Archive for May 18th, 2009

18
May
09

On This Day, May 18: Plessy v. Ferguson

May 18, 1896

Supreme Court rules in Plessy v. Ferguson

In a major victory for supporters of racial segregation, the U.S. Supreme Court rules seven to one that a Louisiana law providing for “equal but separate accommodations for the white and colored races” on its railroad cars is constitutional. The high court held that as long as equal accommodations were provided, segregation was not discrimination and thus did not deprive African Americans of equal protection under the law as guaranteed by the 14th Amendment.

The Plessy v. Ferguson ruling, which indicated that the federal government would officially tolerate the “separate but equal” doctrine, was eventually used to justify segregating all public facilities, including railroad cars, restaurants, hospitals, and schools. However, “colored” facilities were never equal to their white counterparts in actuality, and African Americans suffered through decades of debilitating discrimination in the South and elsewhere because of the ruling. In 1954, Plessy v. Ferguson was struck down by the Supreme Court in their unanimous ruling in Brown v. Board of Education of Topeka.

“Supreme Court rules in <I>Plessy v. Ferguson</I>,” The History Channel website, 2009, http://www.history.com/this-day-in-history.do?action=tdihArticleCategory&id=5012 [accessed May 18, 2009]

On This Day

1642 – Montreal, Canada, was founded.

1652 – In Rhode Island, a law was passed that made slavery illegal in North America. It was the first law of its kind.

1798 – The first Secretary of the U.S. Navy was appointed. He was Benjamin Stoddert.

1917 – The U.S. Congress passed the Selective Service act, which called up soldiers to fight in World War I.

1931 – Japanese pilot Seiji Yoshihara crashed his plane in the Pacific Ocean while trying to be the first to cross the ocean nonstop. He was picked up seven hours later by a passing ship.

1944 – Monte Cassino, Europe’s oldest Monastic house, was finally captured by the Allies in Italy.

1953 – The first woman to fly faster than the speed of sound, Jacqueline Cochran, piloted an F-86 Sabrejet over California at an average speed of 652.337 miles-per-hour.

1974 – India became the sixth nation to explode an atomic bomb.

1980 – Mt. Saint Helens erupted in Washington state. 57 people were killed and 3 billion in damage was done.

May 18, 1783

United Empire Loyalists reach Canada

On this day in 1783, the first United Empire Loyalists, known to American Patriots as Tories, arrive in Canada to take refuge under the British crown in Parrtown, Saint John, Nova Scotia (now New Brunswick), Canada. The town was located on the Bay of Fundy just north of the border with what is now the state of Maine.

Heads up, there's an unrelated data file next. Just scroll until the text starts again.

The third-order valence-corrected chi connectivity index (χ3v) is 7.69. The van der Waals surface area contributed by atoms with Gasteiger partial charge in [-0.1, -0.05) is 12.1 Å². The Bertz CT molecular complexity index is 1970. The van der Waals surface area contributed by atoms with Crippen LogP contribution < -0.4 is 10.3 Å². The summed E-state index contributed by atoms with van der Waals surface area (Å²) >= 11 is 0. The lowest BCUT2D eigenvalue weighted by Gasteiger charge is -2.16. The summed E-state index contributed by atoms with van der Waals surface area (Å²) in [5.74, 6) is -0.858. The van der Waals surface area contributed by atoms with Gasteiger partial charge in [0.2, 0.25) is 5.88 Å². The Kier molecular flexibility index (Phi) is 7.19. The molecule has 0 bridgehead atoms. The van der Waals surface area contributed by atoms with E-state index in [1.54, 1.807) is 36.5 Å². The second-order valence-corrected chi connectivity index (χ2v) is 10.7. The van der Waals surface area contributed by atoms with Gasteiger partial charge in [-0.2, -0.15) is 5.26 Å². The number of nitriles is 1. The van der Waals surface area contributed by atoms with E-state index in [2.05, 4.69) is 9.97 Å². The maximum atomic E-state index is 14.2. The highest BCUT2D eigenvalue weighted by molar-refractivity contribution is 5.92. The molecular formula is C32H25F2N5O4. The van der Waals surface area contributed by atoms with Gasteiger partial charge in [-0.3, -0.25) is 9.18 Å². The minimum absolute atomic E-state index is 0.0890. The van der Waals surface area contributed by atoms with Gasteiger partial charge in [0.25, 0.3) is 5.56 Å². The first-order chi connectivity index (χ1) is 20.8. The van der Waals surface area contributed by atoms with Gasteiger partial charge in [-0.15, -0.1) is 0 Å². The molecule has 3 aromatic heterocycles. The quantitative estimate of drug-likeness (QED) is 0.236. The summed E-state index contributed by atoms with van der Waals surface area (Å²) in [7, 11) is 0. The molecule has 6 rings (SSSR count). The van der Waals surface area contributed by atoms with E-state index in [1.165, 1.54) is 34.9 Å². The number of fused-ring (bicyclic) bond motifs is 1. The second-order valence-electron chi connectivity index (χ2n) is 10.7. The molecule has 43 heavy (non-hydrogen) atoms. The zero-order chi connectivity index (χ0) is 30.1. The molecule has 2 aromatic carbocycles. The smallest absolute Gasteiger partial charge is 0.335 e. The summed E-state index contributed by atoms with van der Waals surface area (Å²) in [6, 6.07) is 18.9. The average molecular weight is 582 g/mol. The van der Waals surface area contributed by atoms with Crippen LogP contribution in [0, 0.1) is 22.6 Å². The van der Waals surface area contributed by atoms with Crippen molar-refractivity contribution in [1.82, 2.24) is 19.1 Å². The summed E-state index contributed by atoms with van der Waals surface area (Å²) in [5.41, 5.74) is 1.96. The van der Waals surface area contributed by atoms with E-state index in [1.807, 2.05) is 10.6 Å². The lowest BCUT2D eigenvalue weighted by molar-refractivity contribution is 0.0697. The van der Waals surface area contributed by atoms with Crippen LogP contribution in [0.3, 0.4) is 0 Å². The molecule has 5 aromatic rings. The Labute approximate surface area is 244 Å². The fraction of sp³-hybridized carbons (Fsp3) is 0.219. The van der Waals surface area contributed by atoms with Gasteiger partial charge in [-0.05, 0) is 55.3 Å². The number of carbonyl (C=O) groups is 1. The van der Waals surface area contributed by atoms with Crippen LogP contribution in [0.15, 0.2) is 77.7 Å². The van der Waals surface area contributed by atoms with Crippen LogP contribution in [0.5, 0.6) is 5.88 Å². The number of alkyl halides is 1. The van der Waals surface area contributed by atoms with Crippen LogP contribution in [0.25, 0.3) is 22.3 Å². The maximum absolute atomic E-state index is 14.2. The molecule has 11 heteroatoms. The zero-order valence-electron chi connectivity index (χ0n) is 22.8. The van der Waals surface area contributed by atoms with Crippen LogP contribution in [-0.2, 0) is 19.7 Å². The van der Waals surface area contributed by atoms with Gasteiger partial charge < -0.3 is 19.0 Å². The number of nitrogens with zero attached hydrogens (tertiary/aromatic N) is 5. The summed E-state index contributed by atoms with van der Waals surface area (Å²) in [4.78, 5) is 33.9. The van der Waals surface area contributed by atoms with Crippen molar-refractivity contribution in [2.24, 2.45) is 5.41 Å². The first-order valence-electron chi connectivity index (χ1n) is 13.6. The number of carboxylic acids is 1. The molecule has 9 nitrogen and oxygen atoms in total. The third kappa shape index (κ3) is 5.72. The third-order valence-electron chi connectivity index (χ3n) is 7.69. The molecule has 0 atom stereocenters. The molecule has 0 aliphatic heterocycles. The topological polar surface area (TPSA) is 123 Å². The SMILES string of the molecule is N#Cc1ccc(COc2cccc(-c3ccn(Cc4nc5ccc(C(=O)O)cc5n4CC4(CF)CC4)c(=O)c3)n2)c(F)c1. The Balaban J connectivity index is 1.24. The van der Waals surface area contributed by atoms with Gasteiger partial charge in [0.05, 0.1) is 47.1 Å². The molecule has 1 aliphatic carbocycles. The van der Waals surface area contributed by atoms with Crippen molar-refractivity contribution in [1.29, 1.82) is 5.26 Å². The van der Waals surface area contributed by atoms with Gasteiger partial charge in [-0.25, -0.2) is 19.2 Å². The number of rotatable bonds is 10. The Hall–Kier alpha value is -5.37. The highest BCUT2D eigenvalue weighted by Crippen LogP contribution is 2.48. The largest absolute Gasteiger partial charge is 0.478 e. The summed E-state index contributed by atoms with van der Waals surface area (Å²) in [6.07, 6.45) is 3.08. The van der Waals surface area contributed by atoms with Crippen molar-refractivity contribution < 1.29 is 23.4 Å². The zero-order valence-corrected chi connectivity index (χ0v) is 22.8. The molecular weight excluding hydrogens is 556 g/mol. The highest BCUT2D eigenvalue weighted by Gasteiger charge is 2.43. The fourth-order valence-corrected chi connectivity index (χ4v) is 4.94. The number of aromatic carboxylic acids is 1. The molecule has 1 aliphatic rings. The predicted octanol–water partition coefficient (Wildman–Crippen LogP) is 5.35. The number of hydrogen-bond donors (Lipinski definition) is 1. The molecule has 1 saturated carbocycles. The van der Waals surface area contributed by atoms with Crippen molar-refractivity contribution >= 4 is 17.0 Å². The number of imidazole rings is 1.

Most of the refugees came from New York, which had been under royal control throughout most of the War for Independence. After the Treaty of Paris ended the War for Independence in February 1783, the British evacuated their New York Loyalists to remaining British territories, mainly in Canada. These families had been dispossessed of their land and belongings by the victorious Patriots because of their continued support of the British king and were able to regain some financial independence through lands granted to them by the British in western Quebec (now Ontario) and Nova Scotia. Their arrival in Canada permanently shifted the demographics of what had been French-speaking New France until 1763 into an English-speaking colony, and later nation, with the exception of a French-speaking and culturally French area in eastern Canada that is now Quebec.

In 1784, one year after their arrival, the new Loyalist population spurred the creation of New Brunswick in the previously unpopulated (by Europeans, at least) lands west of the Bay of Fundy in what had been Nova Scotia. In 1785, the Loyalists yet again made their mark on Canadian history when their combined settlements at Parrtown and Carleton of approximately 14,000 people became British North America’s first incorporated city under the name City of Saint John.

Loyalist refugees in western Quebec received 200 acres apiece. The division between the Anglophile and Francophile sections was ultimately recognized by creating the English-dominant province of Ontario, west of Quebec, in 1867.

“United Empire Loyalists reach Canada,” The History Channel website, 2009, http://www.history.com/this-day-in-history.do?action=Article&id=626 [accessed May 18, 2009]

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18
May
09

Colonizing the Moon




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